Pop culture obsessives writing for the pop culture obsessed.

Reilly & Coogan make a good Laurel & Hardy in the otherwise unexceptional Stan & Ollie

Photo: Sony Pictures Classics

Chronicling the slow, mournful fadeout of great artists: so hot right now. Just a couple of months after The Happy Prince, which focused on Oscar Wilde’s final years following his public disgrace, comes Stan & Ollie, the story of Laurel and Hardy as elderly borderline has-beens working the music-hall circuit. Apart from a brief prologue set in 1937, when the comedy duo were making Way Out West, the film ignores their glory days, preferring to watch them perform for half-empty houses and struggle in vain to finance a comeback movie. The tone here is bittersweet verging on maudlin, which is certainly preferable to TheHappy Prince’s wallow in pure misery. All the same, John Osborne’s play The Entertainer (adapted for the screen in 1960, with Laurence Olivier in the title role) previously covered much of this ground, using a fictional comedian. That approach, however, wouldn’t have provided an opportunity to see John C. Reilly and Steve Coogan mimic two of early cinema’s most iconic figures, which is this film’s true raison d’être.

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They do a creditable job, though both actors, currently in their early 50s, are about a decade younger than were Laurel and Hardy in 1953, when the bulk of Stan & Ollie takes place. By that point, their film career was completely over (Jeff Pope’s screenplay fudges the chronology a bit by having them pursue a Robin Hood spoof that actually failed to happen in 1947, when they were still a bit more commercially viable), forcing them to take their act on the road across Europe. Discovering that their manager (Rufus Jones, hilariously unctuous) has booked them in shabby venues and put them up in fleabag hotels, Stan (Coogan) and Babe (Reilly)—as Hardy was known to friends—find themselves questioning their legacy, even as they continue to put all of their remaining energy into slapstick routines. A round of publicity stunts eventually attracts larger crowds, but also unearths lingering resentments dating back decades, to the period when perfectionist Stan wanted to break away from producer Hal Roach and easy-going Babe was reluctant to upset the applecart, even making one film solo when Laurel’s contract expired first.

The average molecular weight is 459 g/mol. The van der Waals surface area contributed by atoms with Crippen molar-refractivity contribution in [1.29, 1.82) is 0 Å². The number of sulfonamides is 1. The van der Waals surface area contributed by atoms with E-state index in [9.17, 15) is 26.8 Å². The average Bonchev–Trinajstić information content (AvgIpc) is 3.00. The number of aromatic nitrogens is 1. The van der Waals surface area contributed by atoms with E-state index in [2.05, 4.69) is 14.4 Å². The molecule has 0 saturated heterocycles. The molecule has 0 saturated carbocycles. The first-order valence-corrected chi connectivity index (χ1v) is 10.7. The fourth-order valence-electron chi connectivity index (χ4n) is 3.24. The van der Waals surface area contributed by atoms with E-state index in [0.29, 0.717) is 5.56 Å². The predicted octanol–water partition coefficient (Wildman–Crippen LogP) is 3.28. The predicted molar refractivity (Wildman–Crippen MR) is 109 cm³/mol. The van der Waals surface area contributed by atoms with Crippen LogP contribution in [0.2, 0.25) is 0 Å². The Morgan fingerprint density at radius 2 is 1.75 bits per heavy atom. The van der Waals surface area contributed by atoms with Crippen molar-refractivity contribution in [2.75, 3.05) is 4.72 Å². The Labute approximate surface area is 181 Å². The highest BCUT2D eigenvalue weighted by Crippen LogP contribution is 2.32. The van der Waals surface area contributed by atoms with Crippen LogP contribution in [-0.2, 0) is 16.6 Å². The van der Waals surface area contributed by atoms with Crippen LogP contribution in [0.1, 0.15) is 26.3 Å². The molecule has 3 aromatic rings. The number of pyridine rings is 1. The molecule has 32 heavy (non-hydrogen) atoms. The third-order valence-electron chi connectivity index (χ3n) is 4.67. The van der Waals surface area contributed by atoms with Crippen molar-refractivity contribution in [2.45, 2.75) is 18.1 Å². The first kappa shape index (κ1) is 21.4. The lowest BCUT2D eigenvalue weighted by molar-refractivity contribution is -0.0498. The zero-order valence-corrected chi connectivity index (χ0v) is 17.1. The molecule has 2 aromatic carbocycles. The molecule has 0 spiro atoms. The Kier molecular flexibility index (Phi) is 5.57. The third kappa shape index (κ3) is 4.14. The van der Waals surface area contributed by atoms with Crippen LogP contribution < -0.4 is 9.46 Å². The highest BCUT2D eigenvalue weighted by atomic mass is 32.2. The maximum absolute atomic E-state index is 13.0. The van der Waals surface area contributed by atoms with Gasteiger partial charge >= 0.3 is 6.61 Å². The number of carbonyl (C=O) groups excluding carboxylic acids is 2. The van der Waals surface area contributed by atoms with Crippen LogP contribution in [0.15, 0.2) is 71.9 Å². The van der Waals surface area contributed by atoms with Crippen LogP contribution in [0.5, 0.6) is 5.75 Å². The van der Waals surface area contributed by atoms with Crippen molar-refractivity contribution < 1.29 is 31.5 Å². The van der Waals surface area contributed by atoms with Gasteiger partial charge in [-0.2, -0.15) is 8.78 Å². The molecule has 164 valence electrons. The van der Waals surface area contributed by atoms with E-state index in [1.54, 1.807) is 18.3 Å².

Directed by Jon S. Baird (working in a much less frenetic mode here than he did in Filth), Stan & Ollie leans hard on the inherent pathos of past-their-prime legends, and Pope (who previously collaborated with Coogan on Philomena) generates conflict between Laurel and Hardy more or less at random, having one of them bring up a festering wound from their past whenever the movie needs a jolt of energy. Also on hand to help in that regard are Shirley Henderson and Nina Arianda, having a grand time as Babe and Stan’s respective wives, who despise each other—the former passive-aggressively, the latter aggressive-obnoxiously.

The film’s main attraction, though, is simply watching Reilly and Coogan replicate Laurel and Hardy’s classic comedy. Wearing a fat suit and a prosthetic double chin, Reilly mostly sounds like himself but captures Hardy’s key mannerisms, especially the slow-burn glare; he’s at his best when the two are onstage, showing how committed Hardy remained even when advancing age began to slow him even further down. (He died at 65, four years after the events depicted here.) Coogan, on the other hand, can’t quite manage Laurel’s daftly innocent look—his features are just too sharp—but digs into the star’s workaholic nature behind the scenes. Ultimately, there’s not much for fans to learn from Stan & Ollie, which skates blithely over the surface of the duo’s difficulties, and anyone unfamiliar with Laurel and Hardy would be better off enjoying the real thing in Sons Of The Desert or Way Out West. But celebrities playing other celebrities remains a popular pastime, and biopics have served up far worse than this.

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